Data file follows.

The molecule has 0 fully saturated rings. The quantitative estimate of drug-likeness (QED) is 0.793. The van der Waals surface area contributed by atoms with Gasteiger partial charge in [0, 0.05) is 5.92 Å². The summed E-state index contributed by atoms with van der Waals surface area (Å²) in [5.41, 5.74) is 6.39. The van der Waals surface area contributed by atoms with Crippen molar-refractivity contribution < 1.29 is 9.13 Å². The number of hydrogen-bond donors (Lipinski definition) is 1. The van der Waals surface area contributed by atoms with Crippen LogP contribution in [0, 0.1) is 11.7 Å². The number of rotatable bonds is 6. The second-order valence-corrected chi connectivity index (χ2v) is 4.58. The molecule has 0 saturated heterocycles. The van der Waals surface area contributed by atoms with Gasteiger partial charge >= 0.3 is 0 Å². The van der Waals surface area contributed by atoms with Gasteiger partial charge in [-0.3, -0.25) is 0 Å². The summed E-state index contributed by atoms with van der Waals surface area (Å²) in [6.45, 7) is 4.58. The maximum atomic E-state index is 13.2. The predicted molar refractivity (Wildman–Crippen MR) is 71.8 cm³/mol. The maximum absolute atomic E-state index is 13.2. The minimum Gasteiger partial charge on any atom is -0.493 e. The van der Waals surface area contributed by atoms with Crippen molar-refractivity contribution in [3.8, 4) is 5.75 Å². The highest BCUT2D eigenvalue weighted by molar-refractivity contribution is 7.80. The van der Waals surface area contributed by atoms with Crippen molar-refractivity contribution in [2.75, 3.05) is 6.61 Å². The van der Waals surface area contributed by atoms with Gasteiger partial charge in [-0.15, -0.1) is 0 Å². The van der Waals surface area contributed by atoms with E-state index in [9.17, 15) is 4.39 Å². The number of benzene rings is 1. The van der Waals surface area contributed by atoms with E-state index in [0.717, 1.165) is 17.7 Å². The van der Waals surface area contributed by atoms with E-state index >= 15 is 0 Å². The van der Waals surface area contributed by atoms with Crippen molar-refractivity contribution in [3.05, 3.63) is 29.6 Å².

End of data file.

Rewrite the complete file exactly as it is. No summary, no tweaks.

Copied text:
The molecule has 0 fully saturated rings. The quantitative estimate of drug-likeness (QED) is 0.793. The van der Waals surface area contributed by atoms with Gasteiger partial charge in [0, 0.05) is 5.92 Å². The summed E-state index contributed by atoms with van der Waals surface area (Å²) in [5.41, 5.74) is 6.39. The van der Waals surface area contributed by atoms with Crippen molar-refractivity contribution < 1.29 is 9.13 Å². The number of hydrogen-bond donors (Lipinski definition) is 1. The van der Waals surface area contributed by atoms with Crippen LogP contribution in [0, 0.1) is 11.7 Å². The number of rotatable bonds is 6. The second-order valence-corrected chi connectivity index (χ2v) is 4.58. The molecule has 0 saturated heterocycles. The van der Waals surface area contributed by atoms with Gasteiger partial charge >= 0.3 is 0 Å². The van der Waals surface area contributed by atoms with Gasteiger partial charge in [-0.3, -0.25) is 0 Å². The summed E-state index contributed by atoms with van der Waals surface area (Å²) in [6.45, 7) is 4.58. The maximum atomic E-state index is 13.2. The predicted molar refractivity (Wildman–Crippen MR) is 71.8 cm³/mol. The maximum absolute atomic E-state index is 13.2. The minimum Gasteiger partial charge on any atom is -0.493 e. The van der Waals surface area contributed by atoms with Crippen molar-refractivity contribution in [3.8, 4) is 5.75 Å². The highest BCUT2D eigenvalue weighted by molar-refractivity contribution is 7.80. The van der Waals surface area contributed by atoms with Crippen molar-refractivity contribution in [2.75, 3.05) is 6.61 Å². The van der Waals surface area contributed by atoms with Gasteiger partial charge in [-0.15, -0.1) is 0 Å². The van der Waals surface area contributed by atoms with E-state index in [9.17, 15) is 4.39 Å². The number of benzene rings is 1. The van der Waals surface area contributed by atoms with E-state index in [0.717, 1.165) is 17.7 Å². The van der Waals surface area contributed by atoms with E-state index >= 15 is 0 Å². The van der Waals surface area contributed by atoms with Crippen molar-refractivity contribution in [3.05, 3.63) is 29.6 Å².